Every particle has a wave associated with it; each particle actually exhibits wavelike behaviour. The particle is most likely to be found in those places where the undulations of the wave are greatest, or most intense. The more intense the undulations of the associated wave become, however, the more ill defined becomes the wavelength, which in turn determines the momentum of the particle. So a strictly localized wave has an indeterminate wavelength; its associated particle, while having a definite position, has no certain velocity. A particle wave having a well-defined wavelength, on the other hand, is spread out; the associated particle, while having a rather precise velocity, may be almost anywhere. A quite accurate measurement of one observable involves a relatively large uncertainty in the measurement of the other.

The uncertainty principle is alternatively expressed in terms of a particle's momentum and position. The momentum of a particle is equal to the product of its mass times its velocity. Thus, the product of the uncertainties in the momentum and the position of a particle equals h/(π) or more. The principle applies to other related (conjugate) pairs of observables, such as energy and time: the product of the uncertainty in an energy measurement and the uncertainty in the time interval during which the measurement is made also equals h/(4?) or more. The same relation holds, for an unstable atom or nucleus, between the uncertainty in the quantity of energy radiated and the uncertainty in the lifetime of the unstable system as it makes a transition to a more stable state.

Source: "uncertainty principle." Encyclopædia Britannica Ultimate Reference Suite, 2013.

atomic bomb configurations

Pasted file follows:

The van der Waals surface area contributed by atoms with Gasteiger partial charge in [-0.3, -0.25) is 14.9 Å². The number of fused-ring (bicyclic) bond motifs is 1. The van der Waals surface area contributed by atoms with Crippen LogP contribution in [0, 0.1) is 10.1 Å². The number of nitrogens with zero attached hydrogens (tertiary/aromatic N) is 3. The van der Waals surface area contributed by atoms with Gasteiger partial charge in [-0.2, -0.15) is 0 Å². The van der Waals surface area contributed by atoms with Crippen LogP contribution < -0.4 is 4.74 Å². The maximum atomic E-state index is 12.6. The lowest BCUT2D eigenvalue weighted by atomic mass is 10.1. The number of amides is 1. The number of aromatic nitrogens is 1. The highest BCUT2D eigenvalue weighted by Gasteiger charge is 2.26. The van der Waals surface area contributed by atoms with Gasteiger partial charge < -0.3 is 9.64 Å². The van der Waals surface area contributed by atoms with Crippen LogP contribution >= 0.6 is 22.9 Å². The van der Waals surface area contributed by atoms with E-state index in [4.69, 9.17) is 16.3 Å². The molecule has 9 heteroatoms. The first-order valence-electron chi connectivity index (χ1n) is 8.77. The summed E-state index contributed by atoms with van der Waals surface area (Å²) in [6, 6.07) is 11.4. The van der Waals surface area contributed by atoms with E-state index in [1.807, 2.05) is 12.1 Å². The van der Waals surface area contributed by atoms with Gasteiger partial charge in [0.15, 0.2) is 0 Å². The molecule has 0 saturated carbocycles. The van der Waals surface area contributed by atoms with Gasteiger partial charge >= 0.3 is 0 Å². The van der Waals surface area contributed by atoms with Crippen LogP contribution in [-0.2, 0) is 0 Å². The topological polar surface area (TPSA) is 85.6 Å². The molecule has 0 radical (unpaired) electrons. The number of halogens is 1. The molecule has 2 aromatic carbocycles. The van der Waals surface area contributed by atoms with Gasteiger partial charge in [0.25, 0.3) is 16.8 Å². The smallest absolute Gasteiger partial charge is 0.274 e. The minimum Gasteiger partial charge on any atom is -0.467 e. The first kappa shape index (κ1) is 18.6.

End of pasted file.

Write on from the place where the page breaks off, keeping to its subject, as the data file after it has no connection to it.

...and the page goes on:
Whereas particles may appear to scatter about randomly, they are confined within spaces that may or may not be in the form of a familiar firearm barrel that we may alternatively be describe as a chamber which may or may exhibit an entry and/or exit point such as in the case of a designed explosion or implosion. And example of this is the design of atomic bombs which could benefit from a conveyor type of system.

spinning wheel

The topic of spin is an interesting one with respect to time, since measurements of time have typically involved some cyclical perception such as the hands of a clock going in a circle. Hence, one might imaginatively conjure up the vision of a helical spin to the motion of time proceeding along the direction of an arrow. By extention of the circular event sought out in other phenomena under different names, we may note whirlwinds, whirlpools, the whirl of maple seeds falling to the ground, and the spinning wheel once used to twist wool, cotton or other fibers into thread or yarn to be used for clothing. Even emotions, mental states and physical behavior or tools can be described with spinning motions such as a whirl-wind romance, love makes one dizzy, screw driver, circular saw, bowling, sports ball propelling, spinning lures for fishing, making one's way around a room full of guests, a well-rounded education, doing things in a a roundabout way, etc... Not to mention the whirls in plant leaf arrangements, shells of garden snails, and the circularity of some philosophical statements which in fact may represent a spiral whose windings may alternatively consist of tightly or loosely wound strings of continuity suggesting repetition, but actually describe a periodic overlap suggested in the idea that history (a time defined idea and/or event) appears to repeat itself, at least in some fashion for some events... All of which can bring us to a discussion of the wheel whose trail of development may suggest how the concept of time was similarly created and more importantly, why has the shape of the wheel like the shape of time not been improved on once a set image took up residence in our thinking?

the invention of the wheel

Are both time and the wheel repetitive circular events and objects or circular in the sense of being a spiral whose coiled movements of momentum are of a spiraled or helical configuration that can exist as either both tightly and/or loosely wound segments which are otherwise described as discreet units of time (seconds, minutes, hours... etc...)? Or are such segments a human contrived artificiality which hinders a more accurate grasp of time as a phenomena that requires a different label in order to discern a clearer description for purposes of analysis and varied application (such as time travel, traveling through space in small periods of time, etc...)?